Biotechnology in Animal Husbandry 25 (5-6), p 1155-1162, 2009 Publisher: Institute for Animal Husbandry, Belgrade-Zemun

ISSN 1450-9156 UDC 636.085

MICROBIOLOGICAL SAFETY OF ANIMAL FEED
I. Čabarkapa, B. Kokić, D. Plavšić, D. Ivanov, J. Lević
Institute for Food Technology, University of Novi Sad, Republic of Serbia Corresponding author: ivana.cabarkapa@fins.uns.ac.rs Original scientific paper

Abstract: Study results show microbiological safety of 100 samples of animal feed. Microbiological safety of analyzed products was evaluated in accordance with the regulations of Serbia (Službeni list SFRJ, 1990). Out of a total of 100 analyzed samples 8 samples (8%) did not comply with microbiological criteria specified in the Regulations. Non-compliance with microbiological criteria was due to the increased number of total moulds in 5 samples ranging from 350.000 to 885.000 in 1g, and increased number of total bacteria found in 3 samples ranging from 12.000.000-137.000.000 in 1g. Coagulase positive staphylococci, E. coli, Salmonella i Proteus species were not detected in analyzed samples. Sulphite reducing clostridia were detected in 18 samples, but their number was below the limits prescribed by the Regulation, ranging from 10-800 in 1 g. Key words: animal feed, microbiological safety

Introduction
According to data of the International Feed Industry Federation, 4 billion tons of animal feed is produced annually worldwide, of which only 600 million tons of compound feed. The largest feed production regions are North America and Asia (http://www.ifif.org). For the effective prevention of the animal and public health, feed safety must be ensured at all stages, including primary production. To this effect, feed safety and wholesomeness are controlled and monitored for years all over the world. Animal feed is exposed to various biological, chemical, physical and other agents. All these factors may adversely affect animal and, indirectly, human health (Radanov-Pelagic et al., 2003; Hinton, 1993). Animal feed, due to its composition, provides a favourable environment for the micro organisms growth. Micro organisms found in the feedstuffs can be saprophytic, pathogenic, conditionally pathogenic and toxic. Their growth and proliferation in the feed depends on numerous factors, such as moisture, temperature, type of feed, aerobic and anaerobic conditions, chemical and physical properties of raw material, feed pH value, presence of feed supplements, storage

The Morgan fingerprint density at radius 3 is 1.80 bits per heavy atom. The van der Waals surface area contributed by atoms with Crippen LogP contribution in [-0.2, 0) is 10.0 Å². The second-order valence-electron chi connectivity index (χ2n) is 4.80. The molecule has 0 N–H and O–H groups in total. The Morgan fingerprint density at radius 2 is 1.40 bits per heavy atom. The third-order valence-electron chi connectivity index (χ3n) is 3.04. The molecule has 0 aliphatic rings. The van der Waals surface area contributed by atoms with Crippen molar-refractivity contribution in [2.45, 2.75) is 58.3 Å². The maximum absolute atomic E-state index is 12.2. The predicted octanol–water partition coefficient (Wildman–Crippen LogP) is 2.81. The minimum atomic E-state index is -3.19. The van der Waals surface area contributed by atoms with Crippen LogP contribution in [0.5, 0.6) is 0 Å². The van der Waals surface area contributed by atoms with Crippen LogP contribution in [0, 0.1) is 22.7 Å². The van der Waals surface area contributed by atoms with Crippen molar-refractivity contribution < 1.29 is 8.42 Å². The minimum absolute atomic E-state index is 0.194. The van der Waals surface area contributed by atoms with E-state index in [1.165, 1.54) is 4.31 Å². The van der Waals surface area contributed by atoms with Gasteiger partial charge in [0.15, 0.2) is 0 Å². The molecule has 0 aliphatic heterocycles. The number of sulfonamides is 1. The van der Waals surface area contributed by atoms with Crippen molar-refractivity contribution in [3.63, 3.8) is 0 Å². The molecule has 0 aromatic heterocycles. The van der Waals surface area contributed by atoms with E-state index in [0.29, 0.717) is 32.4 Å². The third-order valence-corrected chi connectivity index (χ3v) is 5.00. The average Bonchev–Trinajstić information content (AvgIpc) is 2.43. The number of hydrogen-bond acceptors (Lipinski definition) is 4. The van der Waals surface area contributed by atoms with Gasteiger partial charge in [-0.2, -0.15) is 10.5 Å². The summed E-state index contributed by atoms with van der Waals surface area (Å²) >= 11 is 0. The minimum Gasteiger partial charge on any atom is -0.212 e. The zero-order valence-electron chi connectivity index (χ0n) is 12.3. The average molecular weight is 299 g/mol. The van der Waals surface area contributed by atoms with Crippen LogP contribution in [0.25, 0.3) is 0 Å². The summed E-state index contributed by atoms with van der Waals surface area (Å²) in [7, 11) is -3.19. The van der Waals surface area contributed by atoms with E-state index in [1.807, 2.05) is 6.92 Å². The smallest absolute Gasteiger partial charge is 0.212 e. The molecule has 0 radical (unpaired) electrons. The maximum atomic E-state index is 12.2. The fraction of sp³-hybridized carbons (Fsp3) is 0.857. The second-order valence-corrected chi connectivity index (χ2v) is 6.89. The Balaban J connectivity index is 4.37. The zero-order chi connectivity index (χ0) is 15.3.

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periods and conditions as well as feed decomposition products (Radanov-Pelagic, 1999; Đorđević et al., 2007). Feed may be contaminated during processing, storage or transport. Contaminated feed frequently causes zoonozes and for that reason, it is necessary to establish surveillance programs for microbiological feed hazards (RadanovPelagic, 2000). Feed ingredients must be safe and suitable for storage. Only one unsafe component may jeopardize quality of compound feed. Good quality raw material produce good quality feed. Seasonal raw materials, like grains, must be stored for a certain period of time. Some micro organisms introduced during storage, primarily moulds, can negatively affect feed quality including reducing dry matter and nutrients, causing musty or sour odours, and producing toxins. Mouldy raw materials are not appetizing and can considerably reduce feed consumption (Meeusen, 1997). Any piece of equipment, process, or production line or entire feed manufacturing plant pose a source of contamination threatening quality of final product (Sredanović et al., 2005). Though it is not possible to produce microbial-free feed without adversely affecting its nutritional values, microbial feed safety hazards can be minimized through appropriate agricultural and storage practices. Taking into consideration that feed hygiene quality vary among regions and countries because of different environmental and other conditions during animal feed production and processing, objective of this study is to show hygienic wholesomeness and safety of animal feed manufactured in region of Vojvodina.